The run a masterclass in zombie dodging, showing no fear, and relying on the deceptively powerful knife to defeat bosses. Also, if you don’t like naughty language, the audience shouts over all the swears. That’s some nice participation!
These runs are a good representation of GDQ. There’s classic games with high-skill play, tricky challenges, and cheering crowds. There’s more to come, but if you need to waste some time today and procrastinate, I recommend sitting down and checking these out.
Summer Games Done Quick starts this Sunday at 11:30AM CDT and will be livestreamed on GamesDoneQuick’s Twitch Channel here. The event runs from June 23rd to the 30th and is raising money for Doctors Without Borders.
I’m honestly in awe of speedrunners. The dedication, skill, and stamina they show in their playthroughs is impressive. There’s so many games that mystified me as a kid or totally defeated me. Speedrunners put my retrogaming skills to shame and fortunately, there’s a fantastic lineup of retro and modern games for the week.
I’m looking forward to Blaster Master, a platformer with metroidvania style gameplay where new weapons and equipment will power your armored tank, allowing you to reach new locations that were previously inaccessible. This game kicked my ass as a kid so I’m looking forward to watching Blaster Master get its comeuppance on the 24th.
Also on the same day are Rygar, Jackal, and Solomon’s Key, all old school NES games that I found incredibly weird and cool at the same time (Rygar in particular falls into my list of favorite NES games alongside The Battle of Olympus, Zelda II, Faxanadu and Goonies II).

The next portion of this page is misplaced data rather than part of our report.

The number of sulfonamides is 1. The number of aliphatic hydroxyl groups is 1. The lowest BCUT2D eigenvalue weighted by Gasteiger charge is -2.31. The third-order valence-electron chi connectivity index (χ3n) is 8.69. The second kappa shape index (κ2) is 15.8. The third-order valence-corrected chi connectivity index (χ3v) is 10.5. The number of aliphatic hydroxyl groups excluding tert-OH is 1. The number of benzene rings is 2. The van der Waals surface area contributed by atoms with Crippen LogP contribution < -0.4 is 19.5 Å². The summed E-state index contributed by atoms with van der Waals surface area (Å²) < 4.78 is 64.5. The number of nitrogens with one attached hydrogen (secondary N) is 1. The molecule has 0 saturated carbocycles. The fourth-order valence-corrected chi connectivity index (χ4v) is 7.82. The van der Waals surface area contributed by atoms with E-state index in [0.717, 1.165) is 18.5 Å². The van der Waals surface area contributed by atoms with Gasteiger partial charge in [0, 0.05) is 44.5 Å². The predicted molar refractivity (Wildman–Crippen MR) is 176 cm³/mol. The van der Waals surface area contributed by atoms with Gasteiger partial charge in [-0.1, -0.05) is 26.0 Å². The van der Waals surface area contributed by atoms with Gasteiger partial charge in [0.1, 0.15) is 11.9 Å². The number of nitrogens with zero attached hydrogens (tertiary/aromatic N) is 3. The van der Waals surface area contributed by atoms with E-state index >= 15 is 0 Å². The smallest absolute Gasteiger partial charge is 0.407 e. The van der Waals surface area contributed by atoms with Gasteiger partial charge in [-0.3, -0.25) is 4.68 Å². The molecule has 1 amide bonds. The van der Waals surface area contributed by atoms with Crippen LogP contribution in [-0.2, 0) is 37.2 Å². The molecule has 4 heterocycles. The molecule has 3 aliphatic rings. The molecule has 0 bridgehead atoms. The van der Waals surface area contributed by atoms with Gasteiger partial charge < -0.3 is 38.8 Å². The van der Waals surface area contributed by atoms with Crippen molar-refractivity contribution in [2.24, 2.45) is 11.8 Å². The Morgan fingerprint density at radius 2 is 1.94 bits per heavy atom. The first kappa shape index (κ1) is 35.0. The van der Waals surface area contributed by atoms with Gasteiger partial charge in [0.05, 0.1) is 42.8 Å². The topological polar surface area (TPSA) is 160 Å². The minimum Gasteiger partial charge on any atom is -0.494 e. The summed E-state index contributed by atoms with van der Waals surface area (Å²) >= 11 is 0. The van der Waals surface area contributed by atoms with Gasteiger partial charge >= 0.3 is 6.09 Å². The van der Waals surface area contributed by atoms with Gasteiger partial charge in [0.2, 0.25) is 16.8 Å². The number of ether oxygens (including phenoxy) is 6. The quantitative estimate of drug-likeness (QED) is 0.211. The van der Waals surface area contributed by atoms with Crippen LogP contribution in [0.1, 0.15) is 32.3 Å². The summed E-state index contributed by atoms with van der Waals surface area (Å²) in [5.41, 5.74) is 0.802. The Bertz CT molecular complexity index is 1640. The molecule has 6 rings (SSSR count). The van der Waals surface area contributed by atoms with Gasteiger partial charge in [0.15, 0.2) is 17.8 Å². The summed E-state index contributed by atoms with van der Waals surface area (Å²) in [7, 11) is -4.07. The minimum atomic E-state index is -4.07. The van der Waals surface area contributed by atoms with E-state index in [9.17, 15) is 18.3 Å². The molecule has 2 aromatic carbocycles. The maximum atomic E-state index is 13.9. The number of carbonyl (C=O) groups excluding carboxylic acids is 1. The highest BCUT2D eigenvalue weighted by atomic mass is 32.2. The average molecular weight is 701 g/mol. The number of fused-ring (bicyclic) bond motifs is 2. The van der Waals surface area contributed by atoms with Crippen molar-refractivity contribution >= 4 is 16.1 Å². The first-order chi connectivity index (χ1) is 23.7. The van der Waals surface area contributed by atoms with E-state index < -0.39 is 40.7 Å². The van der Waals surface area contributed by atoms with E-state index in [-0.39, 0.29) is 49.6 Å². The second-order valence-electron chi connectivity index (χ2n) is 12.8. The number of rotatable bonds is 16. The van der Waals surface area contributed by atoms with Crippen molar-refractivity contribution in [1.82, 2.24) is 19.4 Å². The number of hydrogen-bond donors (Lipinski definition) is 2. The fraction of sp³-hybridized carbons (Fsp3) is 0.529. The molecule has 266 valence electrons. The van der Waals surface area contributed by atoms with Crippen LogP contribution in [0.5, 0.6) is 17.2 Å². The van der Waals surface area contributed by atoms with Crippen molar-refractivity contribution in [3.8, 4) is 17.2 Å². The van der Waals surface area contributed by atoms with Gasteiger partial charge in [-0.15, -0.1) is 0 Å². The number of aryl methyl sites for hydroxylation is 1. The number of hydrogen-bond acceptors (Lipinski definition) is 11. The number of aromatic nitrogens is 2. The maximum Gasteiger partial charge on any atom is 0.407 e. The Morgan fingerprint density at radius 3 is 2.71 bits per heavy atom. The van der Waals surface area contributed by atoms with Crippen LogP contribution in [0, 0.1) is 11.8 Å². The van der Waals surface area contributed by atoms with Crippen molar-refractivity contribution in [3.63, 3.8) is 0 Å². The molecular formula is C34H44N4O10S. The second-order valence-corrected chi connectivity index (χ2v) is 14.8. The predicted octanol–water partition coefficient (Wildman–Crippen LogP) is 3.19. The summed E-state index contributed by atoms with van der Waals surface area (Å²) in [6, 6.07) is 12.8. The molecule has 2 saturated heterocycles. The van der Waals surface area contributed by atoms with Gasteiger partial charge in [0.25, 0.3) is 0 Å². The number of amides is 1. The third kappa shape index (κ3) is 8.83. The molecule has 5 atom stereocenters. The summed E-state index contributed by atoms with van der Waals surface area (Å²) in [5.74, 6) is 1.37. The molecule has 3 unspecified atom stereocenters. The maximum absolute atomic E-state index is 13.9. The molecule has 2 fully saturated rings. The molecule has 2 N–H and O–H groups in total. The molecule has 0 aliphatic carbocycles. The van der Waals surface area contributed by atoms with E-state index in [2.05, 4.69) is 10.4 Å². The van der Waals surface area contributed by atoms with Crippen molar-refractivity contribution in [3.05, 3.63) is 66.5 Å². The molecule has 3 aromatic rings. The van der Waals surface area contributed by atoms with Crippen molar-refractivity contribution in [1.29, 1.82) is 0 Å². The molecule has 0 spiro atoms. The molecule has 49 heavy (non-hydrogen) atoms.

What I most appreciate is in a lot of these walkthroughs, someone will narrate or give commentary on the different ways the speedrunner is using features/bugs within the game to earn precious seconds on their playthrough. These explanations will often give more insight into the way the programmers designed the game and why certain things worked the way they did.
On Tuesday, there’s a Silent Hill 3 UFO ending run that looks really intriguing. Heather Mason’s revisit to Silent Hill is about to get extraterrestrial. Also, I love Katamari and it looks like We Love Katamari is getting an any % speedrun.
I have a confession to make. The Last Action Hero is one of my favorite films and so I’m kind of excited, but also wary, what a game based on the movie will be like. I’ll find out Wednesday on an any % speedrun.
The whole event will wrap with Chrono Trigger which is arguably one of the greatest games of all time. Appropriate, isn’t it? A time-based event on a time-based game.
Over the past few years, my admiration for speedrunners has grown. I was blown away watching ERROR72 beat Ghosts N’ Goblins in just under 24 minutes when I have yet to beat the game in its entirety all these years later. NESCardinality manipulated the RNG within Dragon Warriorperfectly to somehow beat the game in under 30 minutes. I learned so much about Dragon Warrior through the commentary and was really impressed by the speedrunner’s cool confidence (I would have been sweating bullets, even without an audience watching).
Whenever I need to decompress, I watch speedruns of games I felt frustrated with as a kid like Athena, Cobra Triangle, and others. One of the bane’s of my NES days was Karnov and I’m appreciative to Dragondarch for showing me how to beat it under 10 minutes. At least the developers spelled “Congratulations” right!
Kotaku freelancer Ben Bertoli wrote about what it takes to be a speedrunner. It’s a lot of work and dedication. I love how it’s not so much about beating records as it is playing a game that you’re passionate about and understanding every inch of the game. When you can combine that love with a charitable cause, it seems like the perfect combination.